am not usually one to find myself agreeing with Conservative mouthpieces; but Ezra Levant has done a story that really hits on a big issue in Canadian Justice. Why is it the entity with the most money should win in our legal system?
“A $32 billion energy corporation has filed a massive lawsuit against an Ontario environmentalist named Esther Wrightman. It’s a SLAPP suit: Strategic litigation against public participation. It’s not really about legal arguments. It’s about crushing Wrightman with legal bills and burning up her time, so she can’t spend time campaigning against them.”
The specific issue cited in the lawsuit is apparently one of her “being in competition” somehow with NextEra as a result of her protest, which to me seems immediately frivolous. I’d have to guess that, in the purest legal terminology this a “torte” action (but, since I’m not a lawyer, I couldn’t say for certain) and so whether one needs to bother establishing a prima facie case isn’t clear either. But it seems there ought to be a mechanism to prevent any corporation capitalized in the tens of billions of dollars from suing a homemaker and plant nursery caretaker who’s just trying to make sure her kids are safe and imposing insurmountably high legal costs she really can’t afford even with generous, repeat donations from the public.
I wish her best of luck – but maybe this is the kind of thing that needs more scrutiny by our hard-working politicians to correct.
anadians seem to be having a tough time getting their consular representatives to help with problems abroad again….re-enforcing words spoken by (Canada’s) Liberal Party leader, Justin Trudeau at the convention last weekend. Once again, the governing Conservatives seem to be abandoning those detained abroad to whatever injustices prevail instead of taking an interest in the outcome of cases where Canadians are detained without having the benefit of a government that will see them returned safely home; whether it be to serve time in a Canadian prison or simply to be exonerated of charges that have no merit.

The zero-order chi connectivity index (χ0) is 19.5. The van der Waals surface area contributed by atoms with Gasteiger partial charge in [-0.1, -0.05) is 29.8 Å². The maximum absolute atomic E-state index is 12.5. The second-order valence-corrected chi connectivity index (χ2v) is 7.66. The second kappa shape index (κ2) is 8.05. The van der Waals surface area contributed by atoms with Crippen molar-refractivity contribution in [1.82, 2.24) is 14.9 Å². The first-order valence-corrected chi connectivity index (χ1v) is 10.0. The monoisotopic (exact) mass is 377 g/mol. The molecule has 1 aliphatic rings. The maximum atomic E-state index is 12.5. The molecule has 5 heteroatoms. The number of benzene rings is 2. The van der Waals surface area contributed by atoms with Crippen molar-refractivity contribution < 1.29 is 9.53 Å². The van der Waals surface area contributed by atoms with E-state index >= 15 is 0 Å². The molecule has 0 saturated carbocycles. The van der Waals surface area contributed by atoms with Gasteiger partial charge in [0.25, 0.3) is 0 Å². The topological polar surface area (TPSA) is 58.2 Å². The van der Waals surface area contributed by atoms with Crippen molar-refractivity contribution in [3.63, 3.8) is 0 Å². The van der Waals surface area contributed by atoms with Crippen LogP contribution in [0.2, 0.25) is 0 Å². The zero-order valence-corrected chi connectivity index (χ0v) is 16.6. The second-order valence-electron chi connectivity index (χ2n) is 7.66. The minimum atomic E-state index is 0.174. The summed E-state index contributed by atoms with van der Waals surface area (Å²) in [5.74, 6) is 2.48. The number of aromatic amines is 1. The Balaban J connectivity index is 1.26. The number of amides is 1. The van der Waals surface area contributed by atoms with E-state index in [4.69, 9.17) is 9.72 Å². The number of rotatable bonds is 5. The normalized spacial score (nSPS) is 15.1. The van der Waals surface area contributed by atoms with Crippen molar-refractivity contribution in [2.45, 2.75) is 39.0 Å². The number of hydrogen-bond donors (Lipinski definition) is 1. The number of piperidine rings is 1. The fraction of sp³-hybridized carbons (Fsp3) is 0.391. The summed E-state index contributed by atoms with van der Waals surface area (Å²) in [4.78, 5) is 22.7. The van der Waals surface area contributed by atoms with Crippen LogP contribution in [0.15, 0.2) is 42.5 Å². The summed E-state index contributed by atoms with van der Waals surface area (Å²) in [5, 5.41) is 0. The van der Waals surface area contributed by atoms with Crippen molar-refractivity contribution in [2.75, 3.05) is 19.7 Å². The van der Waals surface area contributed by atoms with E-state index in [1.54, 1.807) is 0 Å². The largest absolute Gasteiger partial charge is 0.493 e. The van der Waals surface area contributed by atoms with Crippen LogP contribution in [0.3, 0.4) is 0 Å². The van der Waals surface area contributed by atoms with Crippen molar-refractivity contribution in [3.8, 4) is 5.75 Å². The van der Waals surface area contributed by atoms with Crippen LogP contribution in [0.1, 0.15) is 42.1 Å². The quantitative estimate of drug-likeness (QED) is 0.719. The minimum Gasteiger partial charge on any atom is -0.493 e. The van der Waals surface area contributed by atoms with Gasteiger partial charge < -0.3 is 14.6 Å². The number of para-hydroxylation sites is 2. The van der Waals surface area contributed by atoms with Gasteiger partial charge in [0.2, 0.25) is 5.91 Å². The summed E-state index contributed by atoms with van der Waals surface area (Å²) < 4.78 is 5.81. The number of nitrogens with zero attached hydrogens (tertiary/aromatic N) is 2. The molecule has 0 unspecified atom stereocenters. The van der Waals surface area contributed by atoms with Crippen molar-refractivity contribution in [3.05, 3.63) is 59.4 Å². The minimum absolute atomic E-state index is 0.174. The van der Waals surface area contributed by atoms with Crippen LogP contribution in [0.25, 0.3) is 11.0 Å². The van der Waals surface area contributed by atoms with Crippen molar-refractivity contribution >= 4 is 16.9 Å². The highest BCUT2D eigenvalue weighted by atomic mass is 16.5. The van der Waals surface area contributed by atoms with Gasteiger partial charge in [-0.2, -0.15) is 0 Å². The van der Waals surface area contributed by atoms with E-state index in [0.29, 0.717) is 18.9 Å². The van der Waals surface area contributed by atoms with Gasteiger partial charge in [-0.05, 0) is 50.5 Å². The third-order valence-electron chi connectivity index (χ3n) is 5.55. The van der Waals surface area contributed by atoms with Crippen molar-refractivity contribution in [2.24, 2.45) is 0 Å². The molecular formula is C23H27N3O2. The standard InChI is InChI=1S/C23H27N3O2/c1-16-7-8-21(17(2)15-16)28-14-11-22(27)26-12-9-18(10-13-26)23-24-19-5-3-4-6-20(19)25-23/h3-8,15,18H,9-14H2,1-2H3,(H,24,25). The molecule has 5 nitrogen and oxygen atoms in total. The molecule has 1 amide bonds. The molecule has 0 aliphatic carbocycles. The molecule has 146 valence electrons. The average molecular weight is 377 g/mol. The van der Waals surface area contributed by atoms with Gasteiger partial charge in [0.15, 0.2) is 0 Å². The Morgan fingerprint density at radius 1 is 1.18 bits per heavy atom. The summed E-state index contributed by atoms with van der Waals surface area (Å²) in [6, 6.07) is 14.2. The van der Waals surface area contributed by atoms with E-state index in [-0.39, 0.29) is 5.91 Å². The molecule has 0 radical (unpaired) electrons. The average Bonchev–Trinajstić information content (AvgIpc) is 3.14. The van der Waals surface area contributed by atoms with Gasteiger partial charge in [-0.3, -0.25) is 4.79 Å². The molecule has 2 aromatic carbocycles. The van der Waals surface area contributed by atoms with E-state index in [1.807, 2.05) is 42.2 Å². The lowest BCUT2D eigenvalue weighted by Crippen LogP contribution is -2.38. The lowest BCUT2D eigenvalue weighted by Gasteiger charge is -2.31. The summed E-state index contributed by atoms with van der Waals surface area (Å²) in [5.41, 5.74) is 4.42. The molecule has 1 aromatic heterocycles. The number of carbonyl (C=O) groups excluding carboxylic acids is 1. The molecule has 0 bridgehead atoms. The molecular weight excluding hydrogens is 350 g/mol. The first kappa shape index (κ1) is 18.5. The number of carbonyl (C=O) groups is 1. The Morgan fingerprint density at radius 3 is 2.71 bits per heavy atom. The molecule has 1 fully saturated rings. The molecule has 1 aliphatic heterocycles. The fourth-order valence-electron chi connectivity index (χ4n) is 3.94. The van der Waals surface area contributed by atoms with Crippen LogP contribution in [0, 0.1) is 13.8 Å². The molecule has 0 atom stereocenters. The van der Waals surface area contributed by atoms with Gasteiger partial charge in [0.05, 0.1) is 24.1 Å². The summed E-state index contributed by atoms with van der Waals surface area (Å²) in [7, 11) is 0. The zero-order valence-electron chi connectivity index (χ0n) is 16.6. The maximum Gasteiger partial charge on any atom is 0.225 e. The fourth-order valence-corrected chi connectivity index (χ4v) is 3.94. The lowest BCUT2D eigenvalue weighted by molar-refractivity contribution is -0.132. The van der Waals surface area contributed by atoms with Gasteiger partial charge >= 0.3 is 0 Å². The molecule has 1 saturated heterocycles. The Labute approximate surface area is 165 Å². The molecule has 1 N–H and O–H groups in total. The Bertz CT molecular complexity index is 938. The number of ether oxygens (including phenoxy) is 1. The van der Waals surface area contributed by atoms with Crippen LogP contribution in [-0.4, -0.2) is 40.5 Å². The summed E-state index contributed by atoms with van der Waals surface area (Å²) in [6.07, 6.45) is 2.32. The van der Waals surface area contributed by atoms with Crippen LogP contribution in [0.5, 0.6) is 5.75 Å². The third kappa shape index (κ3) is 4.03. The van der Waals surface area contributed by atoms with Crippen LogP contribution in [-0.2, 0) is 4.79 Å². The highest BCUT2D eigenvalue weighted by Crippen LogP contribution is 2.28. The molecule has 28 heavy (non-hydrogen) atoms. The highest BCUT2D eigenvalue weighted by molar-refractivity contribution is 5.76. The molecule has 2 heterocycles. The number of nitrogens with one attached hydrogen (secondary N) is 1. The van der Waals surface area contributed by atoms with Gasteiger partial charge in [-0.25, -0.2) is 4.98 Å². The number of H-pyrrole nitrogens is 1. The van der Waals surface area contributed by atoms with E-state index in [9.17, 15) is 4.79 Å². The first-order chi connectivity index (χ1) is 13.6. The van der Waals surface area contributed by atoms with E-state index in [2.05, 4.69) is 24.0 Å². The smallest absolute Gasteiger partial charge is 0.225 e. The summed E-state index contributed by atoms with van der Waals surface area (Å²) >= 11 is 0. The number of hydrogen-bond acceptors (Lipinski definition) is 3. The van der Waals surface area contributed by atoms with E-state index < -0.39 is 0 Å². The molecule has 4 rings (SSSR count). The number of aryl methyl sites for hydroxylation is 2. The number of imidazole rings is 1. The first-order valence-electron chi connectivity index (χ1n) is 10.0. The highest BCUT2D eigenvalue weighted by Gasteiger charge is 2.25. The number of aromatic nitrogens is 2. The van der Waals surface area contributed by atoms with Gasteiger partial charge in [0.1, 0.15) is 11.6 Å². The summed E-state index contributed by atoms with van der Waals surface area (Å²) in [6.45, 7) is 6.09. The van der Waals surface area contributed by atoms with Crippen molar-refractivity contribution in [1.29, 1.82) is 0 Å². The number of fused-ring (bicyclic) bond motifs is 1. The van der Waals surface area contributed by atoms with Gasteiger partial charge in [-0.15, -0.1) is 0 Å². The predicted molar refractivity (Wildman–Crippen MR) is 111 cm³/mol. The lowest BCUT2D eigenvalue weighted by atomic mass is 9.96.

In this episode of the CBC’s Fifth Estate, a woman who’d committed no crime was charged and held in a Mexican maximum security prison. Was it her government that came to her aid? Not bloody likely – it was the Mexican Supreme Court which finally agreed that based on numerous human rights violations during her incarceration her case should be thrown out!
Still, it was a hellish 18-month ordeal involving a heart-attack amongst other health problems resulting from a confinement that was absent a crime. And nowhere to be seen were Canadian consular officials, perhaps presuming her guilt without so much as a review of the case (or none on record). Or perhaps there was a review….one that had the stamp of RCMP approval on the word of a convicted felon and known liar. Political scandal being swept under the carpet?
At least she’s home now – but the questions will, if there still is justice to be found in Canada, continue…